Upstart Crow

⭐⭐⭐½ based on 2 reviews.

tl;dr: Surprisingly funny, intelligent and complex whilst remaining incredibly accessible. A triumph of hubris, humour and historical parody.

Season Two

Spoilers Ahead: My reviews are not spoiler-free. You have been warned.

I watched part of season one of Upstart Crow on a plane, which probably wasn't the best environment. I was tired, brain dead and stiff, but still I definitely came away with a general impression of the show being fun, a little more abstract than I had anticipated but ultimately nothing overly special. As a result, we really weren't looking to watch season two, but it popped up in the recommended queue at just the right moment so figured why not. I'm glad we gave it the chance, because either the show has matured substantially or I was just in far worse of a state than I thought on the plane.

In reality, Upstart Crow is a very clever, incredibly British comedy which manages to craft enjoyable storylines out of a very weird concept. On paper, the show is the life story of William Shakespeare as imagined by a 90's sitcom writer. It's full of slightly oddball characters with clearly overemphasised traits, plenty of one-liners and plots which are best described as humorous japes, pushing the boundary of reality just up to the edge of absurdity without quite jumping over. Juxtaposed over the top of this innocuous family comedy, though, is a layer of historical comedy which at times hits genuinely interesting notes and at others is incredibly niche (and I imagine a lot went straight over my head), with jokes about modern interpretations of Shakespeare's works, subtle puns based on conceptual analyses or simply bizarre turns of phrase alluding to highly specific historical events or facts. If that wasn't enough, placed over that is a layer of modern satire, with characters frequently referencing subtly altered modern events, such as the Trump presidency and South West Rail strikes, often through a lens of "how absurd would it be if society ended up doing that". Most are broadly appealing but Upstart Crow doesn't hold back punches on quite divisive issues such as immigration or Brexit, the latter having an extremely damning put down by Shakespeare himself, in no uncertain terms. Add clever use of Shakespearian theatre craft, such as extensive asides or innocuous happen-chance, whilst centring most plots somehow within a specific play from his catalogue, often satirically again, and there is frankly almost too much going on.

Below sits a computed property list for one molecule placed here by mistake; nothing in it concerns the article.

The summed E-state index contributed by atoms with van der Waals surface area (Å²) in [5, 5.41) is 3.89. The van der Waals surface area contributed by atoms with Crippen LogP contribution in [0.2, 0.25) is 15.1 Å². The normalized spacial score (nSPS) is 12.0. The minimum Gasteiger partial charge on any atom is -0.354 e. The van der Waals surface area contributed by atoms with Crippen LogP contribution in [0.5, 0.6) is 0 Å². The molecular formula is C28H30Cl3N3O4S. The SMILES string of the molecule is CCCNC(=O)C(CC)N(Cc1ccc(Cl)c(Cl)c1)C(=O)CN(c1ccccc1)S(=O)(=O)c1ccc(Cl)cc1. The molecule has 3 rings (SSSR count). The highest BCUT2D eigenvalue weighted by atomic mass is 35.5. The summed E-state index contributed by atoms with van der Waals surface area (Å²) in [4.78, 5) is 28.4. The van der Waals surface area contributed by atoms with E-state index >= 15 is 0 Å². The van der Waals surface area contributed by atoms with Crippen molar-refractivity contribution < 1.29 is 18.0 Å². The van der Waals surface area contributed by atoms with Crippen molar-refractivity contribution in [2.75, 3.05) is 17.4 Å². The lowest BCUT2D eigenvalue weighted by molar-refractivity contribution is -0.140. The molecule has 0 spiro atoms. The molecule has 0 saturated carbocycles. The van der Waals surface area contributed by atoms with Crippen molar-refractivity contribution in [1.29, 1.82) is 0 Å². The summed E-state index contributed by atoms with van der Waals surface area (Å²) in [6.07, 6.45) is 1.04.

Somehow, though, Upstart Crow treads a line so fine you don't even notice it, balancing all of these elements with ease. The writing is excellent, characters are brilliantly developed and the actors are pitch-perfect. The show is genuinely very funny and contains an extremely broad spectrum of humour, from the distinctly cringe-inducing through toilet to extremely high-brow. In many ways, it feels like David Mitchell was placed on Earth purely for the purpose of playing the Poet and life is made far more enjoyable for it.